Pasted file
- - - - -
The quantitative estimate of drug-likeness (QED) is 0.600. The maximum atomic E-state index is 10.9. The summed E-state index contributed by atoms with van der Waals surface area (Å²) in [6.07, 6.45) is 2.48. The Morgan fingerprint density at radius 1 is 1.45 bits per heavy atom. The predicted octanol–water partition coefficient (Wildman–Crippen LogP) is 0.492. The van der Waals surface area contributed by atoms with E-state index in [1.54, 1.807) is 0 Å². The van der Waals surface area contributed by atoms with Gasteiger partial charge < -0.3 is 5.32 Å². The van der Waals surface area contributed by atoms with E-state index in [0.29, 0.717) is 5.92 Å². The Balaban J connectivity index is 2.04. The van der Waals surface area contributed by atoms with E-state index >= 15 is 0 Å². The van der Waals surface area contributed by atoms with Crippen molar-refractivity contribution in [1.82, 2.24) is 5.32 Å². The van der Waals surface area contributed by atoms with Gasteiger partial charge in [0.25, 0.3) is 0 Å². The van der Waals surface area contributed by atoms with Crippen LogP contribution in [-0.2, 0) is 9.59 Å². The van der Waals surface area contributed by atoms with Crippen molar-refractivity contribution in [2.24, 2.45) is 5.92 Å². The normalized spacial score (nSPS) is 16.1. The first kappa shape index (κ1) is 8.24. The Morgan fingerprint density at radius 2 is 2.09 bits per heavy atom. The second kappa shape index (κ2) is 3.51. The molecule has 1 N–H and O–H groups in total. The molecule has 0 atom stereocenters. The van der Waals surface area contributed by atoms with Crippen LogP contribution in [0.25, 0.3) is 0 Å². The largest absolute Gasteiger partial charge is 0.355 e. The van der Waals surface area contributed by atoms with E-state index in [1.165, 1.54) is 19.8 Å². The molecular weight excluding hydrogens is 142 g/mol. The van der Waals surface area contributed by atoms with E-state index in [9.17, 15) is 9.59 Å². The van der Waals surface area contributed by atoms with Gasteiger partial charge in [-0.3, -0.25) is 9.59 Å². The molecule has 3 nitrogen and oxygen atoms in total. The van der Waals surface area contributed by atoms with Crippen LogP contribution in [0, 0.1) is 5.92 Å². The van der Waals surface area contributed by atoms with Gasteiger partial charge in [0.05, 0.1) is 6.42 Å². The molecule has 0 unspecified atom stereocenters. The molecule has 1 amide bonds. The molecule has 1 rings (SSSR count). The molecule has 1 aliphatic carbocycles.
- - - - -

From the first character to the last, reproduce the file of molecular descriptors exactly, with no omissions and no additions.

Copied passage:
The quantitative estimate of drug-likeness (QED) is 0.600. The maximum atomic E-state index is 10.9. The summed E-state index contributed by atoms with van der Waals surface area (Å²) in [6.07, 6.45) is 2.48. The Morgan fingerprint density at radius 1 is 1.45 bits per heavy atom. The predicted octanol–water partition coefficient (Wildman–Crippen LogP) is 0.492. The van der Waals surface area contributed by atoms with E-state index in [1.54, 1.807) is 0 Å². The van der Waals surface area contributed by atoms with Gasteiger partial charge < -0.3 is 5.32 Å². The van der Waals surface area contributed by atoms with E-state index in [0.29, 0.717) is 5.92 Å². The Balaban J connectivity index is 2.04. The van der Waals surface area contributed by atoms with E-state index >= 15 is 0 Å². The van der Waals surface area contributed by atoms with Crippen molar-refractivity contribution in [1.82, 2.24) is 5.32 Å². The van der Waals surface area contributed by atoms with Gasteiger partial charge in [0.25, 0.3) is 0 Å². The van der Waals surface area contributed by atoms with Crippen LogP contribution in [-0.2, 0) is 9.59 Å². The van der Waals surface area contributed by atoms with Crippen molar-refractivity contribution in [2.24, 2.45) is 5.92 Å². The normalized spacial score (nSPS) is 16.1. The first kappa shape index (κ1) is 8.24. The Morgan fingerprint density at radius 2 is 2.09 bits per heavy atom. The second kappa shape index (κ2) is 3.51. The molecule has 1 N–H and O–H groups in total. The molecule has 0 atom stereocenters. The van der Waals surface area contributed by atoms with Crippen LogP contribution in [0.25, 0.3) is 0 Å². The largest absolute Gasteiger partial charge is 0.355 e. The van der Waals surface area contributed by atoms with E-state index in [1.165, 1.54) is 19.8 Å². The molecular weight excluding hydrogens is 142 g/mol. The van der Waals surface area contributed by atoms with E-state index in [9.17, 15) is 9.59 Å². The van der Waals surface area contributed by atoms with Gasteiger partial charge in [-0.3, -0.25) is 9.59 Å². The molecule has 3 nitrogen and oxygen atoms in total. The van der Waals surface area contributed by atoms with Crippen LogP contribution in [0, 0.1) is 5.92 Å². The van der Waals surface area contributed by atoms with Gasteiger partial charge in [0.05, 0.1) is 6.42 Å². The molecule has 0 unspecified atom stereocenters. The molecule has 1 amide bonds. The molecule has 1 rings (SSSR count). The molecule has 1 aliphatic carbocycles.